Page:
Want to know the secret to lush plants and fertile soil without forking out money on garden improvers?
The answer is worms, according to The Worm Shed's Kevin Smith, who has been in the worm business for nearly 30 years.
Mr Smith said worm farms were a great way to recycle food, garden and pet waste while creating nutrient-packed fertiliser gardens loved. He said worms could be housed in anything from a foam or plastic box to an old fridge turned on its side or in the many commercial worm farms on the market.
"A worm farm basically means keeping worms in a controlled environment in the shade and with good drainage," he said.
"Some people use sheep poo or cow poo on their garden but worm poo - also called castings - really is the best there is as it is the most natural fertiliser or soil conditioner you can get."
Mr Smith said that while it could take six to eight weeks from setting up a worm farm to reach the castings stage, it was the liquid a properly set up farm produced daily which was the real boon for the garden.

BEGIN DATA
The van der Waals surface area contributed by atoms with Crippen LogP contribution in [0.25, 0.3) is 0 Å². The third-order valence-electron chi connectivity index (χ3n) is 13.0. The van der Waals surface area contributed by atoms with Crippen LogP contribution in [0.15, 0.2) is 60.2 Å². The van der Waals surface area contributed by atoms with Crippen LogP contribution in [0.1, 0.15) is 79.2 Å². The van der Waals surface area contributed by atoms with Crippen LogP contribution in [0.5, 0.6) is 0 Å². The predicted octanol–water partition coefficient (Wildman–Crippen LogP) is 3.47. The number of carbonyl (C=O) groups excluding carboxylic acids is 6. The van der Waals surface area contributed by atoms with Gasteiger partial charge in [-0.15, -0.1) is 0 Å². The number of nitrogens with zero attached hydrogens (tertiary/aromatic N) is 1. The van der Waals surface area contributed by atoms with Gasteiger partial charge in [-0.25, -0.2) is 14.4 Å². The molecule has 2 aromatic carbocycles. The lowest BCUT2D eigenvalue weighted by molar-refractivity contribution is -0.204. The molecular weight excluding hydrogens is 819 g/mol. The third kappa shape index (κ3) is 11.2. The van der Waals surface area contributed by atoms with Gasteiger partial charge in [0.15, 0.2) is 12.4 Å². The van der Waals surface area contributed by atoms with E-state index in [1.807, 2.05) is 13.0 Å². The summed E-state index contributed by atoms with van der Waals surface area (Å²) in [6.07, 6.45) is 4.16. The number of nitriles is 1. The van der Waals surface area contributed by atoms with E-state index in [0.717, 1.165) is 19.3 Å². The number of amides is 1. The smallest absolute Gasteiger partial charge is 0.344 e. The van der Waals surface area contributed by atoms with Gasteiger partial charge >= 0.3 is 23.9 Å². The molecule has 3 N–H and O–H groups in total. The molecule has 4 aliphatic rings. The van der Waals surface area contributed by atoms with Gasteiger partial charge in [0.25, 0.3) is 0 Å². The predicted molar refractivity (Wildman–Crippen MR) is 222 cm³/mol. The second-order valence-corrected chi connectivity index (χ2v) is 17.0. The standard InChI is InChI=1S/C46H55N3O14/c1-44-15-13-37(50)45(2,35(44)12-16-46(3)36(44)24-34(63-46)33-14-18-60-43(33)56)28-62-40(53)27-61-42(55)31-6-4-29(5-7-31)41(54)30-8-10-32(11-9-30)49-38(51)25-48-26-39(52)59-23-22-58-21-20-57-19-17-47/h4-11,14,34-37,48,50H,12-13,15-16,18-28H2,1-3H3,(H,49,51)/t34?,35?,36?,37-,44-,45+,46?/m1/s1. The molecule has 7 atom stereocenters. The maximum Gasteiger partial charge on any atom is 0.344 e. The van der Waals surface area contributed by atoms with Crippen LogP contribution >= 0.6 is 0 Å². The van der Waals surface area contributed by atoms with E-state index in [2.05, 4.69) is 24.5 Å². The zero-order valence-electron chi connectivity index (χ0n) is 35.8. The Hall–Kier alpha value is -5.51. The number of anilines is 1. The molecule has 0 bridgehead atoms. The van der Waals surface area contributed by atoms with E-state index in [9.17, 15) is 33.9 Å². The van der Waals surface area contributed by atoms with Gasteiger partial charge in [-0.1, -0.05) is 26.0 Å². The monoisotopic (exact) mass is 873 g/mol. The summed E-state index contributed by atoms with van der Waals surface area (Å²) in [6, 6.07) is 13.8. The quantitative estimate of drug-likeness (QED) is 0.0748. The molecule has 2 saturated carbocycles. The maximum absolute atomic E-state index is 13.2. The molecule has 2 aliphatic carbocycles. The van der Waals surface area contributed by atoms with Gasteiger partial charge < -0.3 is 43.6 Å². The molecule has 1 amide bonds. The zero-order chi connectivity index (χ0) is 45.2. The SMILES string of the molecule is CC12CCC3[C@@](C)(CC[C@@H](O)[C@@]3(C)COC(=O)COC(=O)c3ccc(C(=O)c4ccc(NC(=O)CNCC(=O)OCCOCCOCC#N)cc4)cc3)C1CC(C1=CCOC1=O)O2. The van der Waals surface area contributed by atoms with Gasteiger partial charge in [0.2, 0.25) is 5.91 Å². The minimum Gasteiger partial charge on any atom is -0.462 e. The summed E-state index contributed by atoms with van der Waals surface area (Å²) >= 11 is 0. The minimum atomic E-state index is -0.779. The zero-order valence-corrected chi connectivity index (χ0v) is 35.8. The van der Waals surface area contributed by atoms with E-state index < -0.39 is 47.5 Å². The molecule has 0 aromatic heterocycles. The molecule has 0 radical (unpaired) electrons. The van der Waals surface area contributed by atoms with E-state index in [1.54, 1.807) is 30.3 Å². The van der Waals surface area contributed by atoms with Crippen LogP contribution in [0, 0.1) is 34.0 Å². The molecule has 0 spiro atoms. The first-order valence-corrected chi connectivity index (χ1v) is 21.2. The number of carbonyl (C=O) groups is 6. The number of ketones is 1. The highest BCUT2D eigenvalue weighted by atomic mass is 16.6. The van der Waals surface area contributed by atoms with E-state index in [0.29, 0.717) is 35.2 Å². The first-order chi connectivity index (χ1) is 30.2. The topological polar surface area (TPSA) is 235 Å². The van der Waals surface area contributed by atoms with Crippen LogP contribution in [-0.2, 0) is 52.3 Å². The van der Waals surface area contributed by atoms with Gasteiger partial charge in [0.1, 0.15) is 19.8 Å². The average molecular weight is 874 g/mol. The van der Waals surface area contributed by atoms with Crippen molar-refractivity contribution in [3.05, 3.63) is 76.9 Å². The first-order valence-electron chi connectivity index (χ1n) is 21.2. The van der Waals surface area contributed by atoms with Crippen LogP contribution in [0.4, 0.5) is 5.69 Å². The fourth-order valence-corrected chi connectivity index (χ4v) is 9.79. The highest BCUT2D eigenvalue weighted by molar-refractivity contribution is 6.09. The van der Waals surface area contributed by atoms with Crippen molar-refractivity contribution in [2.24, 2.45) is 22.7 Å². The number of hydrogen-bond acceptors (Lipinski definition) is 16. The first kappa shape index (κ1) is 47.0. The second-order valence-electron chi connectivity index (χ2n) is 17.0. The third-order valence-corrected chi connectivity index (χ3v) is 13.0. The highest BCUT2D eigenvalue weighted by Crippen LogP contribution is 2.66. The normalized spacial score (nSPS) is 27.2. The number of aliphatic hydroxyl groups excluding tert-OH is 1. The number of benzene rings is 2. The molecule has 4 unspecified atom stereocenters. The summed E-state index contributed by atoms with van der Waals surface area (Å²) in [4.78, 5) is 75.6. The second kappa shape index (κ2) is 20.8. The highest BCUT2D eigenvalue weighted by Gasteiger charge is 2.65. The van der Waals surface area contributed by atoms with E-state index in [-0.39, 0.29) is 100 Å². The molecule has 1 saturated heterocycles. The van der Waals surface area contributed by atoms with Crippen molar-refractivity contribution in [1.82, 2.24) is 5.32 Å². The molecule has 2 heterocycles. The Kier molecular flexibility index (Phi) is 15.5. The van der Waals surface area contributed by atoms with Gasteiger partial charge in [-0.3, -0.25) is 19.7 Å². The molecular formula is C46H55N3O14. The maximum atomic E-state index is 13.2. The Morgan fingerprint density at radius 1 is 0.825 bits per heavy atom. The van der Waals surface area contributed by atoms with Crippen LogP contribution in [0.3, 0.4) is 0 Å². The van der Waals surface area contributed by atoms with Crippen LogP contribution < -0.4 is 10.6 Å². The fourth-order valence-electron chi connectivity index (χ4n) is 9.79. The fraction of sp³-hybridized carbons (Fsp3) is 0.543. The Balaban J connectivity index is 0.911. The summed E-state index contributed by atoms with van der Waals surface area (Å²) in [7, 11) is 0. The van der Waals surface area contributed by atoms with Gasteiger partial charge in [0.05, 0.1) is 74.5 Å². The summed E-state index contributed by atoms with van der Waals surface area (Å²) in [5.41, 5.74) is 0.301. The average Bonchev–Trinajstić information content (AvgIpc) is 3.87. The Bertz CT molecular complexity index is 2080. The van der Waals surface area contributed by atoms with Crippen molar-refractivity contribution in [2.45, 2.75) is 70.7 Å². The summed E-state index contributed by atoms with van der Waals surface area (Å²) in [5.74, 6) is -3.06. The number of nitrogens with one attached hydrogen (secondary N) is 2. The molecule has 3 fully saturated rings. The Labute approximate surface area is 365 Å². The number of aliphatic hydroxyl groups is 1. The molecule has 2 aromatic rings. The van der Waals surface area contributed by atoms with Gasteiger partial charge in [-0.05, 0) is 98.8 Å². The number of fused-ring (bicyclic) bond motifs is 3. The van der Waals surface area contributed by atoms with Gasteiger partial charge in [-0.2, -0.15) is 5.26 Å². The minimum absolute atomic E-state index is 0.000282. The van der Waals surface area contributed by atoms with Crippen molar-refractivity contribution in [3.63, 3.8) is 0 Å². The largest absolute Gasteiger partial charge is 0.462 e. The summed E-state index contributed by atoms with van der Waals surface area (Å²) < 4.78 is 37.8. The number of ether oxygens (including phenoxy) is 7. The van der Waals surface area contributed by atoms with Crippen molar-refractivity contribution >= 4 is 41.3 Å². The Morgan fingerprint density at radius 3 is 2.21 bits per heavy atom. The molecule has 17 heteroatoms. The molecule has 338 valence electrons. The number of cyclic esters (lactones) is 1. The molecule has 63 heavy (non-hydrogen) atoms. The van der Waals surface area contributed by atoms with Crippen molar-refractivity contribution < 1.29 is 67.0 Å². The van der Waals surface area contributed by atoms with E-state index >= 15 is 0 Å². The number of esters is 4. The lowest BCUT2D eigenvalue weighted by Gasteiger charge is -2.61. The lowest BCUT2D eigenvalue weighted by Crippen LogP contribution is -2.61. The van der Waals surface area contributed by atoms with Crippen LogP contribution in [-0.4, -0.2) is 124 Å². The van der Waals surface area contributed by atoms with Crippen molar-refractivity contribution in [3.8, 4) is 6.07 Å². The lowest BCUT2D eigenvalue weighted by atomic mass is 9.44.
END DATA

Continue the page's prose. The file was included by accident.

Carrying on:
He said liquid castings, which he bottled and sold as Worm Wiz, was basically the leachate or concentrated form of plant nutrients drawn out of the bottom of the worm farm.
"So instead of using Seasol or fish emulsion, you use Worm Wiz in your garden," he said. "It has no smell and we actually soak our seedlings in it for three-to-four days and then plant them out - it really is a good plant tonic."
Stephen Williamson, managing director of Worm Affair, said it was vital to keep worm farms in a cool, shady spot where they were not exposed to the sun.
"That's the difference between worm composting and worm farming - a worm farm is cool and moist and kept in a shady spot, while a compost bin is kept in the sun to get it as hot as you can while keeping it moist and aerated and then it cooks," he said.
Mr Williamson said liquid fertiliser and castings were pH neutral, so they would not burn plants, and as little as a teaspoon of the liquid would have an effect on a plant. He said it was best to add the liquid to a plant after it had been planted and watered in, while castings could be scattered around the base of the plant.
"It's best to dilute it down by at least half and then you can put it on to your pot plants, your rose bushes, your vegetables, whatever you want," he said.
Mr Williamson said the best worms for farms were red worms, tiger worms and Indian blue worms, and that if food was decaying faster than the worms could eat, they were being overfed and the worm farm would start to smell and attract vinegar flies.
TIP: It is better to buy worms by weight rather than number as it is easier to work out how much to feed them.